Near-term, this may offer Airbus an edge in orders for its A320 New Engine Option, or A320neo, which could cut average fuel consumption immediately while allowing airline managers more time to evaluate the eventual Boeing response. At mid-June, A320 new orders totaled 362, with Airbus’s sales and marketing chief John Leahy targeting 500 by the end of the air show.

On the sidelines of a recent meeting of the chief executives of Star Alliance airlines, Harry Hohmeister, chairman and director general of Swiss, said the flexibility of engine choice offered by Airbus, between Pratt & Whitney’s 1100B and CFM International’s Leap-X, made it easier for him to opt for the A320 neo.

Among the smaller airliner makers, Bombardier of Canada has sold more than 100 of its C Series – formally introduced in 2008 and due to come into service in 2013 – of which the largest version, the 130-seat CS300 stretches into seat capacity jealously guarded by Airbus and Boeing. Evidence that challenging the giants may be worth the risk comes from Vueling, the low-cost airline based in Barcelona, which recently said it would ask all three manufacturers for fleet renewal proposals, with deliveries to start around 2016 or 2017.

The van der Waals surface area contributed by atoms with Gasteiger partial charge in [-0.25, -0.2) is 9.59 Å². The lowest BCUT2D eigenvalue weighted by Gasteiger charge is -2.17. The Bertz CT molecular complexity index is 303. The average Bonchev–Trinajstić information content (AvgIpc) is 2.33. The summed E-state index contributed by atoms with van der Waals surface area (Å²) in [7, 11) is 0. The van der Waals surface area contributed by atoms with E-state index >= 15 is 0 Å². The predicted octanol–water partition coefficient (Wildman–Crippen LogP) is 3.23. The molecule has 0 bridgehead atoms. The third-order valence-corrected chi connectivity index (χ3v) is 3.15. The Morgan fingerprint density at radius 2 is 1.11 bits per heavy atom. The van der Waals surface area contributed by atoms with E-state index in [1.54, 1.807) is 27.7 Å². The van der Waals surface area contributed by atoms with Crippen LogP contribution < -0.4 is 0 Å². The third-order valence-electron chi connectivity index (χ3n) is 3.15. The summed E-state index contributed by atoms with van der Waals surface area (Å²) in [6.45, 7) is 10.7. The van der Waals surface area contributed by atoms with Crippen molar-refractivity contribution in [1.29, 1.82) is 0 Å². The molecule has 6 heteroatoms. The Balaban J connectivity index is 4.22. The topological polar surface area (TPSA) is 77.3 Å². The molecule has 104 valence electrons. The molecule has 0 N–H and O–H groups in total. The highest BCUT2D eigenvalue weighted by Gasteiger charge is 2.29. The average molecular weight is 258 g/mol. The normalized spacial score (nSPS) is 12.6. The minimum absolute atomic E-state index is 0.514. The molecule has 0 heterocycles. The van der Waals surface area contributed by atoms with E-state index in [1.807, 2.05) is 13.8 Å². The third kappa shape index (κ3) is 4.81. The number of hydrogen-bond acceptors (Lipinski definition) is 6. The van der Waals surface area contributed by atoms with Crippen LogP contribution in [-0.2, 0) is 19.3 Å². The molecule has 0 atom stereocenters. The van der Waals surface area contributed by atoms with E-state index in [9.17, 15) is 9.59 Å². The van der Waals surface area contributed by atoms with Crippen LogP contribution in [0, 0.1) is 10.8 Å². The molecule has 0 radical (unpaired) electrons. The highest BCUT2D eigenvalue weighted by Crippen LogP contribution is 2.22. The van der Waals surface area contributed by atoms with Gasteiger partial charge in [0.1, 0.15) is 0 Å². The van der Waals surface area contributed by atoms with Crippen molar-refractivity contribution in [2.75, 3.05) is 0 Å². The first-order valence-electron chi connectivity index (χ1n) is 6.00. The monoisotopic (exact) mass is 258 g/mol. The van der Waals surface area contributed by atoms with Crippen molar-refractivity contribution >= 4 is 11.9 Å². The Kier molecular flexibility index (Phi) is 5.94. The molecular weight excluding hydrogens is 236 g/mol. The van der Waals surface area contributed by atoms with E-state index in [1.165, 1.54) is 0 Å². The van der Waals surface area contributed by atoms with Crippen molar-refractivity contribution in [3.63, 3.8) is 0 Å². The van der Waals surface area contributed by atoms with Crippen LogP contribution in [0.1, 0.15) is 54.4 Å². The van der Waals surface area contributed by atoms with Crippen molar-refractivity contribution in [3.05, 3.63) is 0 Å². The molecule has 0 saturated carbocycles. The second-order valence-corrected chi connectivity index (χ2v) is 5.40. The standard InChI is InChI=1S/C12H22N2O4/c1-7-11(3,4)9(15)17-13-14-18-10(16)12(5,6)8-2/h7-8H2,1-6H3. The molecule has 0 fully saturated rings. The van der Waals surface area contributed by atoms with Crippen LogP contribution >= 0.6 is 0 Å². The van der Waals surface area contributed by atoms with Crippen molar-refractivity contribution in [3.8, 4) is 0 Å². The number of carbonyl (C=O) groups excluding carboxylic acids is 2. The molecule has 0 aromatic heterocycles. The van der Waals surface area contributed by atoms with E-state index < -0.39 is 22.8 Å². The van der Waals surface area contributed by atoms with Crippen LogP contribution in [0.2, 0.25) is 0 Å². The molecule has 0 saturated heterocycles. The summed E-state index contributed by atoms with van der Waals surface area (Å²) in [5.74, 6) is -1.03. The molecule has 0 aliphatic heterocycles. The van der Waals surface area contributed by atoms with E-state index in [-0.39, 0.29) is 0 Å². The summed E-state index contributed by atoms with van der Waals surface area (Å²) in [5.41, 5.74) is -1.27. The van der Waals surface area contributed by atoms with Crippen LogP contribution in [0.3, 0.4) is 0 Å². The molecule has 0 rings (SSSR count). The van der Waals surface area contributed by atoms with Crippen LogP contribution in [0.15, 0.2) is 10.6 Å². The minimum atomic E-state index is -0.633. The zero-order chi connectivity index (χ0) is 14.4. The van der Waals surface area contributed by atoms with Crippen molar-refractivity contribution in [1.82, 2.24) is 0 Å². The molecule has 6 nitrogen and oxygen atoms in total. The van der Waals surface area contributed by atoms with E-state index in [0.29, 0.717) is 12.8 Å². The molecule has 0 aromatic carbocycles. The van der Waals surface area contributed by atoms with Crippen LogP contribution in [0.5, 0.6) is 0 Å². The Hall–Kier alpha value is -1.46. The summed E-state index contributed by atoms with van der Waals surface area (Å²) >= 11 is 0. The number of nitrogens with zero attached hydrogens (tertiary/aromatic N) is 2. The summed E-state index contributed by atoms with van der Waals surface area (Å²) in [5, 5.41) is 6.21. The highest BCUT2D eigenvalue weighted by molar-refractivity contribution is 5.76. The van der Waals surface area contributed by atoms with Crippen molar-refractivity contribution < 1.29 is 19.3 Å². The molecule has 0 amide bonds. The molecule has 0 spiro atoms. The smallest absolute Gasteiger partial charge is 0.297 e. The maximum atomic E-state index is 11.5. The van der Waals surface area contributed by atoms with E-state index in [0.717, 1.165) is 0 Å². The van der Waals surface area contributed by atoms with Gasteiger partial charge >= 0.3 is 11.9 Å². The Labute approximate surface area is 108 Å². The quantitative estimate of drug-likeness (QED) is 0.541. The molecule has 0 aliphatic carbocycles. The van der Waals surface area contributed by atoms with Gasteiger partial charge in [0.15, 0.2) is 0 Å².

Embraer, of Brazil, says it faces a strategic dilemma similar to Boeing’s. After selling 1,000 of its E series small jetliners in the last seven years, it must now decide whether to re-engine, or develop a new, larger airliner to join the dogfight in the mid-size market segment.

“We are not in a hurry and must assess carefully how to play our cards,” said Luis Carlos Affonso, the executive in charge of Embraer’s new programmes.